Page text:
No Pussyfooting

It was hard to find a barber shop with a fresh tarot deck in the ‘70s


There are two guitars in my music here, but the one that sounds throughout most of the piece I’m playing with loud sustaining notes that I (unconsciously) made sound as if they are a repeating loop with variations even though it’s real-time, straight through playing emulating Robert Fripp’s sound on that record which made such an impression on me at the time. One never knows what ghosts will visit when I plug in a guitar.

You can hear that music combined with Patchen’s words with the player below. The full text of “Do the Dead Know What Time It Is?”  is available here.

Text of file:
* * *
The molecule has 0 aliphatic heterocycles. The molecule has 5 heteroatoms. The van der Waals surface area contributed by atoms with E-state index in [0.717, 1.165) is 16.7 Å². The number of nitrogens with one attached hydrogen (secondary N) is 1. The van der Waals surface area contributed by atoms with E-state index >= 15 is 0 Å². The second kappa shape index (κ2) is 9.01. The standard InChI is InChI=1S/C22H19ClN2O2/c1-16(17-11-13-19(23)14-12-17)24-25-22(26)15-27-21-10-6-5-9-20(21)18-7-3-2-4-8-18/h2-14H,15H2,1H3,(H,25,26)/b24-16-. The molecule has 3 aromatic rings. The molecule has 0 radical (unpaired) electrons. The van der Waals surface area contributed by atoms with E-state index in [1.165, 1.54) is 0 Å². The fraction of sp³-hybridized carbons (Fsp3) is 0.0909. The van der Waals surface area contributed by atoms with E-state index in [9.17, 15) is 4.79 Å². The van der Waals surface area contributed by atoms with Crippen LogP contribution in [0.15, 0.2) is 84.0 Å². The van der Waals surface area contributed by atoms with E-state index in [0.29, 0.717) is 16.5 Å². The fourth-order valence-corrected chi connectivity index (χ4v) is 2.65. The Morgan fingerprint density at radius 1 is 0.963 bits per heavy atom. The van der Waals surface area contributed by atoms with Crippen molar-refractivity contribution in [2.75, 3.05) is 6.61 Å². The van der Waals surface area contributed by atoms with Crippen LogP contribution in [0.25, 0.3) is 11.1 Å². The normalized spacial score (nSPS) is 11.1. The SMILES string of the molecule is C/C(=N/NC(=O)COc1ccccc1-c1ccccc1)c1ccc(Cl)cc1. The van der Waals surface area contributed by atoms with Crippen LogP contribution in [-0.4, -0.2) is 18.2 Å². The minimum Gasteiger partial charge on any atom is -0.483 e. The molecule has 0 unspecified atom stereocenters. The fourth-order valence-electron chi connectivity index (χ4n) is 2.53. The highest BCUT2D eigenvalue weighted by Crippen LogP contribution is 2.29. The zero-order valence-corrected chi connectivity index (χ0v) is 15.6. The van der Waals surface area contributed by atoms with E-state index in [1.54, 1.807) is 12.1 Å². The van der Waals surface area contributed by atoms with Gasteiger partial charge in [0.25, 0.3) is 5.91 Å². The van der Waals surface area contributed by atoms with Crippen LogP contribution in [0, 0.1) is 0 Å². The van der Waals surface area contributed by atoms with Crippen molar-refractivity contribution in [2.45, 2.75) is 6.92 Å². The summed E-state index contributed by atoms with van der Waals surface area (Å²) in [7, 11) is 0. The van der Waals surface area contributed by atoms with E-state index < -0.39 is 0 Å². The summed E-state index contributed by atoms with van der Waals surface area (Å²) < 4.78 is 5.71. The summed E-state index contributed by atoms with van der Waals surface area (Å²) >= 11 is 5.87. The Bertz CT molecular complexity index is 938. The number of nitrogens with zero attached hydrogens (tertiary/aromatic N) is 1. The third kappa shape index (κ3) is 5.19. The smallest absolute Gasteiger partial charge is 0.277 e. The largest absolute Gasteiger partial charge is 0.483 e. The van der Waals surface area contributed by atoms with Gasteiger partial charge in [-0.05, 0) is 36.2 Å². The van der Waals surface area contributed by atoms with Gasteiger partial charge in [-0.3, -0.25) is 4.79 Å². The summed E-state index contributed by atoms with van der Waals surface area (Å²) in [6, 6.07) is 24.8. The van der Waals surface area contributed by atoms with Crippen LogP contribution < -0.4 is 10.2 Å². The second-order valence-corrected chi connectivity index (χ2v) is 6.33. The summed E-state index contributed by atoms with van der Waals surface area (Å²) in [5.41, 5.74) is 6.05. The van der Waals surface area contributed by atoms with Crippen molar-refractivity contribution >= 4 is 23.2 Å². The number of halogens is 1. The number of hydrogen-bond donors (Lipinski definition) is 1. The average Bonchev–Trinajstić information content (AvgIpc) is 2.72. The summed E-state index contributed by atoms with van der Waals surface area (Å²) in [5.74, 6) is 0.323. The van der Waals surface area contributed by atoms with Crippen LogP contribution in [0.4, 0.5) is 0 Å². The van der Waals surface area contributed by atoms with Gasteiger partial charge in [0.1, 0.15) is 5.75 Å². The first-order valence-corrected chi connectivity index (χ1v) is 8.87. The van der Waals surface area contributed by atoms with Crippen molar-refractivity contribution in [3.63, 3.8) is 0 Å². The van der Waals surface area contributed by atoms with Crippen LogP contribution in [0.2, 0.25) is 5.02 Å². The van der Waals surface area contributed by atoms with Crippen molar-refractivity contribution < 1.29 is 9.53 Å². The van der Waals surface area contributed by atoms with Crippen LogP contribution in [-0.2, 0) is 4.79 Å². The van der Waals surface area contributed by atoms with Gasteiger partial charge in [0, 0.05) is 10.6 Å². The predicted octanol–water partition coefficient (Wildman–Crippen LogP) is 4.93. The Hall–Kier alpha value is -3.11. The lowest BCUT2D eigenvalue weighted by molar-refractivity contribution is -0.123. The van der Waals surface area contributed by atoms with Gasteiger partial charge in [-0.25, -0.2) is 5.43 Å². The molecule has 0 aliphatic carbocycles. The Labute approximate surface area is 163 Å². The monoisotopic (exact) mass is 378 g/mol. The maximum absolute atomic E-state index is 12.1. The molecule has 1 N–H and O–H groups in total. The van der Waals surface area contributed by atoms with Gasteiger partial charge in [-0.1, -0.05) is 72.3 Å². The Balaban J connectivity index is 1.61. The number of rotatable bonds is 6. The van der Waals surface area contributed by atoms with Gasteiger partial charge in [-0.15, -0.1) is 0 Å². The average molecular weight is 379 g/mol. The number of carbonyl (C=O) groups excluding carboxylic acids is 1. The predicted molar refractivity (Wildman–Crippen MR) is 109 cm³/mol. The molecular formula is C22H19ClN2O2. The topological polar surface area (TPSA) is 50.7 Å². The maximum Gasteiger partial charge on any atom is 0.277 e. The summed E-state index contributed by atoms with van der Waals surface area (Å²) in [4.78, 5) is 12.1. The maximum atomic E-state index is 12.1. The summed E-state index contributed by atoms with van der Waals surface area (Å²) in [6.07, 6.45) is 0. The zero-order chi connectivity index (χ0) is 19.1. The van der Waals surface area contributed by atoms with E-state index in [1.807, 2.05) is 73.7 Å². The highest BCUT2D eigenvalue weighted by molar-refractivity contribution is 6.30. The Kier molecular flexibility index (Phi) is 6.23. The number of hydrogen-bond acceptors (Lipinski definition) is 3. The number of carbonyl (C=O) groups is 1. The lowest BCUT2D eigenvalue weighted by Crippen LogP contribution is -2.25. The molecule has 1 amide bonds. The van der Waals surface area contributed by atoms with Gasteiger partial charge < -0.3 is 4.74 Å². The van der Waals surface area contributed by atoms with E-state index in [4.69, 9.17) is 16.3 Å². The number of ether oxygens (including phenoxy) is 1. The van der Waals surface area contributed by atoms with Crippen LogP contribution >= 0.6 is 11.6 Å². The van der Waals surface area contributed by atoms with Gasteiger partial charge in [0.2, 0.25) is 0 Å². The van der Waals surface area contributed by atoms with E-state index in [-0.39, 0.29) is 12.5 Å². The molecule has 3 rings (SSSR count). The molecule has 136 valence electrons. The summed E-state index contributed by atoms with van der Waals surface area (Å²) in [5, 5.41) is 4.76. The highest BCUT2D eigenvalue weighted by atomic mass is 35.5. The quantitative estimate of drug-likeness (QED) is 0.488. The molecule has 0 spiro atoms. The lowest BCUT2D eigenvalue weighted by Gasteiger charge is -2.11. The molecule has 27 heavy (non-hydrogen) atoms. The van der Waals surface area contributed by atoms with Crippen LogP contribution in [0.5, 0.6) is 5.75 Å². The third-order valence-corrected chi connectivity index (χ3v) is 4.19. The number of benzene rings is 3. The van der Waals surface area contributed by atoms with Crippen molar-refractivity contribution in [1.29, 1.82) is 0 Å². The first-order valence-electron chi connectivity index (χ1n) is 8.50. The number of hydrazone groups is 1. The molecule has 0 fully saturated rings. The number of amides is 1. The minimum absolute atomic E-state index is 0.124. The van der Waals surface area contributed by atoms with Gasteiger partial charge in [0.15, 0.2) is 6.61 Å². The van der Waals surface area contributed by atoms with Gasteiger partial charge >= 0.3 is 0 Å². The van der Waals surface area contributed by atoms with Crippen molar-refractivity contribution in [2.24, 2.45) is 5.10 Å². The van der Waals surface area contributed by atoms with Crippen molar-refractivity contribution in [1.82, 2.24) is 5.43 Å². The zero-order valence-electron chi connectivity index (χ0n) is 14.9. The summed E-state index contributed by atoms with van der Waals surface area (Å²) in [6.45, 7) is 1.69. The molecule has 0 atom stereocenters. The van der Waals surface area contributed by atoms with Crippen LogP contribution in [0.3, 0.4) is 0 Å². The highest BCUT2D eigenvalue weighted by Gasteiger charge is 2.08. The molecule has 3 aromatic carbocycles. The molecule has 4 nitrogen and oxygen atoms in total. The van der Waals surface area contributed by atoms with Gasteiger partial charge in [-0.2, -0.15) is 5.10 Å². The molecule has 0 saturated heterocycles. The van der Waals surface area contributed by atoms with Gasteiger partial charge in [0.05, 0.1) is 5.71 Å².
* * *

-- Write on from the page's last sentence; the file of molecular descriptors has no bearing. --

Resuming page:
*Reich did use tape loops as well as live through-played instruments. Seeing the small ensemble Phillip Glass toured with in the ‘70s: electric combo organs that sounded like “96 Tears”  and “Light My Fire”  along with a handful of wind instruments was amazing in a small space.

Soon Be Gone

I start off talking about the words or context in which I experience the words, mostly poetry, that are used here. That goes on, and I notice that I’m getting near to—or even above—what I consider to be reasonable length for a blog post (around 1,000 words*) and I haven’t mentioned the music.

In the end I’ll often mutter a few things about the instruments used, urge you to listen—and roll the footnotes!